By Julia Ritson
Sydney born Grace Cossington Smith painted this work in 1915 and lucky for us Daniel Thomas convinced the Art Gallery of NSW to add it to their collection in 1960. It was from one of her first exhibitions. She was 23 years old.
The sock knitter, 1915
A painting of a good middle class daughter knitting socks for the men at war in 1915. That’s it. But we are forced to look at the way the painting is made. It isn’t really about Grace’s sister Madge knitting socks. It’s about painting and what the sitter feels.
The figure is pressed forward onto the picture plane. Tightly constructed. The creamy impasto paint of the backgrounds holds the picture together. The sitter then holds the background together. Like a jigsaw. She is the pattern maker. There are echoing triangles everywhere.
The walls are bare and overbearing. Probably how Madge was feeling. The dutiful daughter burden. She shows no emotion.
Smith loved patterns and colour. The artist said “my early paintings were much more of a pattern like… The sock knitter… In those days I felt everything was a pattern. It wasn’t a forced thing at all.”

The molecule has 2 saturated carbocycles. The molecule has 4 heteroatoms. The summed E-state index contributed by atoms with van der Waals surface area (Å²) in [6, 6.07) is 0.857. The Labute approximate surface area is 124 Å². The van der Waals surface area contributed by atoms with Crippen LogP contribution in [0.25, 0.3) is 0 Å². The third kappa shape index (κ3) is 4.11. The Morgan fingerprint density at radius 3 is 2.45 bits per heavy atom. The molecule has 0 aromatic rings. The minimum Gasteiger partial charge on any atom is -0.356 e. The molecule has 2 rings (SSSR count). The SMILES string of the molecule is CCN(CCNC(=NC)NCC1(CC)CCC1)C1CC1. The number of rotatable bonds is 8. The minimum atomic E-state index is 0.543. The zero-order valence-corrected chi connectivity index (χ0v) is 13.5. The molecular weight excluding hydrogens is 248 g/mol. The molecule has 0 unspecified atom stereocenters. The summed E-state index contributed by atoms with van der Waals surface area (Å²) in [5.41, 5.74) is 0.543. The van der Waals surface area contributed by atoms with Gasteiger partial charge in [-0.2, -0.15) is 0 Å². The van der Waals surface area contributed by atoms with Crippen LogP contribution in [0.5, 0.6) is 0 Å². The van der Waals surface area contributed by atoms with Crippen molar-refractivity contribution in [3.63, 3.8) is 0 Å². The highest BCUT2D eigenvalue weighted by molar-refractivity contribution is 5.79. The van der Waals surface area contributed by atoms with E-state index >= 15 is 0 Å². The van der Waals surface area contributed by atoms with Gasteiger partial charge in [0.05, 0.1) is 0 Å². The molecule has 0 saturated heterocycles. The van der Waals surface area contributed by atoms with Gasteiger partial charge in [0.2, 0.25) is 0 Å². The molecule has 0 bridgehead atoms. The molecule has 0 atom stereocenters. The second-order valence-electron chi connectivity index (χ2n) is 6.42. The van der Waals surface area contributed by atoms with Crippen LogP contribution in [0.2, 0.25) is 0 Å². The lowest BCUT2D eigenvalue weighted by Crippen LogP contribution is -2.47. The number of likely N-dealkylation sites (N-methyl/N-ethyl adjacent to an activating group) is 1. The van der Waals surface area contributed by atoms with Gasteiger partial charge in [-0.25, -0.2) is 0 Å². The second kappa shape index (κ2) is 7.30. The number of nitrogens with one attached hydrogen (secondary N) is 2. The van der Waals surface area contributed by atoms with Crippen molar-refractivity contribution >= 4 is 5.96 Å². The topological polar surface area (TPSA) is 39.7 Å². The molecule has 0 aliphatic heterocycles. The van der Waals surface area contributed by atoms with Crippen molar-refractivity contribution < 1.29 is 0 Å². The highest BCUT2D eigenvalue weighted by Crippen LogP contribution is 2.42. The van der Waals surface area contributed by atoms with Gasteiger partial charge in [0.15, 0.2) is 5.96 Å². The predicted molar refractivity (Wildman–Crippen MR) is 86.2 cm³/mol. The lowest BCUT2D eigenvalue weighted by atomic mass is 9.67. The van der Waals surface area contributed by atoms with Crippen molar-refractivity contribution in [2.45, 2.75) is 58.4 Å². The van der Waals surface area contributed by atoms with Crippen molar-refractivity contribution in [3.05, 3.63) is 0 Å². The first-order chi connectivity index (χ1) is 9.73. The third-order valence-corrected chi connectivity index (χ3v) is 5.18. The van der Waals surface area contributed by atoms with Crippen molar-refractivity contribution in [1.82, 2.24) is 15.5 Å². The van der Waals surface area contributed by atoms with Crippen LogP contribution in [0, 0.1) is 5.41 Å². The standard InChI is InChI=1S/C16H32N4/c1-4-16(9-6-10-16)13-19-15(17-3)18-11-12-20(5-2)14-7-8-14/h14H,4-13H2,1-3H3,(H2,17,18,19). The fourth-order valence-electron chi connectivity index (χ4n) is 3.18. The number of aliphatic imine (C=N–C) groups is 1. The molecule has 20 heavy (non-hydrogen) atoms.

Every thing a pattern. You can imagine her living in the one house for 60 years and continuing to find inspiration in all sorts of places. Her later work was almost all patterned.
Including this lovely mosaic-like patterned self portrait Grace painted in 1948.
Love Grace again.
Julia Ritson is a Melbourne artist. Her paintings investigate colour, abstraction and a long-standing fascination with the grid. Julia has enriched and extended her studio practice with a series of limited edition art scarves. She also produces an online journal dedicated to art and scarves and architecture.
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